The Well-Educated Mind: A Guide to the Classical Education You Never Had by Susan Wise Bauer. This book is newer to me, and I am currently borrowing it, though I plan to buy it. Another great resource, this one is for the adult that feels they are lacking in knowledge of the classics. This first part of this book is on how to read. Following that, she divides the chapters into five different types of reading.

  • The Story of People: Reading through History with the Novel
  • The Story of Me: Autobiography and Memoir
  • The Story of the Past: The Tales of Historians (and Politicians)
  • The World Stage: Reading through History with Drama
  • History Refracted: The Poets and Their Poems

She guides the reader in how to read each of these types of genres, and then gives examples of literature that are the classics we should be aware of. I have found this a valuable resource as I try to work my way through some classics.

Recovering the Lost Tools of Learning  by Douglas Wilson

Veritas Press : This website has everything you would need to order. Divided by grade and book you will find many great ideas and resources. They also have an online academy for older students.

Memoria Press: Another great resource for materials following the Classical model. Memoria also has an online academy.

WellTrainedMind.com a website by Susan Wise Bauer.

Have you had any experience or researched anything about Classical Education or education in general? Please join the discussion.

Related posts:

  1. Educational Philosophies: Charlotte Mason
  2. Five (Free) Apps for Listening to Classical Music

Comments

  1. Steph says:

    I do love this philosophy’s focus on reading and writing. And I do think kids develop through stages that involve an increased ability to think logically and then abstractly. But I think the classical approach is too rigorous for my personal taste.

    • Johanna says:

      Yes, it is definitely very rigorous. I think most people that do “classical” probably actually do of an more eclectic approach. I think especially in early grades it is good to be more relaxed.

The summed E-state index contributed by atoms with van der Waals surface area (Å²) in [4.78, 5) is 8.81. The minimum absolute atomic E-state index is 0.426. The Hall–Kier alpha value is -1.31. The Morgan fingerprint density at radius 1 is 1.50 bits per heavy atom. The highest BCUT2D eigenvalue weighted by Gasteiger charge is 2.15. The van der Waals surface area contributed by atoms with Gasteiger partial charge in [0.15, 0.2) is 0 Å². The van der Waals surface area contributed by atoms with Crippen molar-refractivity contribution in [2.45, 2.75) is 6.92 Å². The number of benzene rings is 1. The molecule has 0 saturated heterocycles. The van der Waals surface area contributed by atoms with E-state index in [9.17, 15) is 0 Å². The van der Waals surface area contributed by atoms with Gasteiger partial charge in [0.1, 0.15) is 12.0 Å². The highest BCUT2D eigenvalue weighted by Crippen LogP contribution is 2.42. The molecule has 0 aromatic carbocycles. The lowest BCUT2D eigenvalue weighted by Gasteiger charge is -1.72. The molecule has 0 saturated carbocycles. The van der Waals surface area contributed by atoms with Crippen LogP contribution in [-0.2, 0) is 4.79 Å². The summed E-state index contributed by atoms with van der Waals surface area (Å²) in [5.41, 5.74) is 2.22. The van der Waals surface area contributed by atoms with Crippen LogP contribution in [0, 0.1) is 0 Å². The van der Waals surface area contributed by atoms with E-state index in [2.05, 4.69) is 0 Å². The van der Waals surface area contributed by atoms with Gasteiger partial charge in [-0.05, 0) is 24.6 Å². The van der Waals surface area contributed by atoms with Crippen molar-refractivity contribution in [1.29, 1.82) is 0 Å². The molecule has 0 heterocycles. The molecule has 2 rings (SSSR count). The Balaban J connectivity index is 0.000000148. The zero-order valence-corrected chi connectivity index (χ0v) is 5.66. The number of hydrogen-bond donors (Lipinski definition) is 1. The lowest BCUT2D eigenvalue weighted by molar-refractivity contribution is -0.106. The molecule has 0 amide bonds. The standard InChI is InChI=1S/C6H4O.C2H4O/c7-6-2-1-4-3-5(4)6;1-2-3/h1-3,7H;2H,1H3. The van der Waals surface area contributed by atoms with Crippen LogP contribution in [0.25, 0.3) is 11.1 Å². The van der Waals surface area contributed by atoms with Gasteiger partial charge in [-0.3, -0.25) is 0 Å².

2. Andrea Cavanaugh says:

    I first heard about classical education in college and of the three schools I have taught in, two have been classical. I have much preferred this approach to education over others. I do think you can have the freedom to be eclectic in your approach, though, as you said, and tailor it to fit the child’s needs. Jeff and I are nearly convinced that this is the education we would prefer to give our own children one day (either through homeschooling or a classical school). There are some situations in which I think it wouldn’t be the most helpful (certain learning disabilities, perhaps), though even then I think the approach could be modified.

    • Johanna says:

      Thanks so much for commenting, Andrea. I love getting your perspective as a teacher.

      “Nearly convinced.” Love that! That is about where I am mainly for the early grades. By middle-school and high-school, I want to have transitioned mostly to the classical approach.

      Having two kids that are vastly different in personality, though, I am already realizing that in the early grades I want to have the flexibility to teach to their learning types. This is all “if” we homeschool all the way through, of course. If we had a school like yours available to us, we would definitely consider it.

      In the end, it is all in the teacher/parent. I know many people that say they are doing Classical (mainly because it is a bit in vogue where we live right now ;) ) that don’t actually know what Classical is and don’t really do it, even if they use some curriculum that is Classical. (This drives me crazy, btw, but I’ll try not to go there!) I know others that don’t use the term, but are much closer to actually a Classical model.

      Love the model, I just realize that the reality is, I will probably be more eclectic…but isn’t that what a teacher does? Adapt to the needs of the student even within a certain educational philosophy?